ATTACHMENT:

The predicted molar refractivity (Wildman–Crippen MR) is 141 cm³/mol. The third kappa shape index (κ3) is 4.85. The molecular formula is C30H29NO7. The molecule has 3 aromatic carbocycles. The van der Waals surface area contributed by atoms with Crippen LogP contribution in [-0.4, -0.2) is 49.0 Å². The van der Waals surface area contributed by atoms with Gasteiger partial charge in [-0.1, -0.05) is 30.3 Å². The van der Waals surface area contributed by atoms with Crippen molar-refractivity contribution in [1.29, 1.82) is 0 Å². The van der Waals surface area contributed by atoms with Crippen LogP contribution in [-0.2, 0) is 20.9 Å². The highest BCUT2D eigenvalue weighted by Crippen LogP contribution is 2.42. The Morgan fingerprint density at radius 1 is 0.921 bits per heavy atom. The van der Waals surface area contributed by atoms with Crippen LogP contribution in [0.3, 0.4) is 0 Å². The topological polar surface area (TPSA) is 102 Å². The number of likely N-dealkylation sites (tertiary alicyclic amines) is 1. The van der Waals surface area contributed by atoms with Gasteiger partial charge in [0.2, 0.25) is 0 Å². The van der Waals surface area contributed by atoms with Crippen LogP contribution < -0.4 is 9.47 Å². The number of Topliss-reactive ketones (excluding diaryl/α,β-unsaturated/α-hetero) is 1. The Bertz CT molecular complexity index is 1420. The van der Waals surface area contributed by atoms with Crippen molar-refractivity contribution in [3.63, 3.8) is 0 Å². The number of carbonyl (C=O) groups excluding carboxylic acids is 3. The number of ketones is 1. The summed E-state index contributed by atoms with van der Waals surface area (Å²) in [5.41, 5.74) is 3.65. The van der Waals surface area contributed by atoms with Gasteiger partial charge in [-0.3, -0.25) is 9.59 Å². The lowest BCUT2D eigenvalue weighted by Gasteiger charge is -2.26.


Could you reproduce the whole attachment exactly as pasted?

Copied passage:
The predicted molar refractivity (Wildman–Crippen MR) is 141 cm³/mol. The third kappa shape index (κ3) is 4.85. The molecular formula is C30H29NO7. The molecule has 3 aromatic carbocycles. The van der Waals surface area contributed by atoms with Crippen LogP contribution in [-0.4, -0.2) is 49.0 Å². The van der Waals surface area contributed by atoms with Gasteiger partial charge in [-0.1, -0.05) is 30.3 Å². The van der Waals surface area contributed by atoms with Crippen molar-refractivity contribution in [1.29, 1.82) is 0 Å². The van der Waals surface area contributed by atoms with Crippen LogP contribution in [-0.2, 0) is 20.9 Å². The highest BCUT2D eigenvalue weighted by Crippen LogP contribution is 2.42. The Morgan fingerprint density at radius 1 is 0.921 bits per heavy atom. The van der Waals surface area contributed by atoms with Crippen LogP contribution in [0.3, 0.4) is 0 Å². The topological polar surface area (TPSA) is 102 Å². The number of likely N-dealkylation sites (tertiary alicyclic amines) is 1. The van der Waals surface area contributed by atoms with Gasteiger partial charge in [0.2, 0.25) is 0 Å². The van der Waals surface area contributed by atoms with Crippen LogP contribution < -0.4 is 9.47 Å². The number of Topliss-reactive ketones (excluding diaryl/α,β-unsaturated/α-hetero) is 1. The Bertz CT molecular complexity index is 1420. The van der Waals surface area contributed by atoms with Crippen molar-refractivity contribution in [3.63, 3.8) is 0 Å². The number of carbonyl (C=O) groups excluding carboxylic acids is 3. The number of ketones is 1. The summed E-state index contributed by atoms with van der Waals surface area (Å²) in [5.41, 5.74) is 3.65. The van der Waals surface area contributed by atoms with Gasteiger partial charge in [-0.3, -0.25) is 9.59 Å². The lowest BCUT2D eigenvalue weighted by Gasteiger charge is -2.26.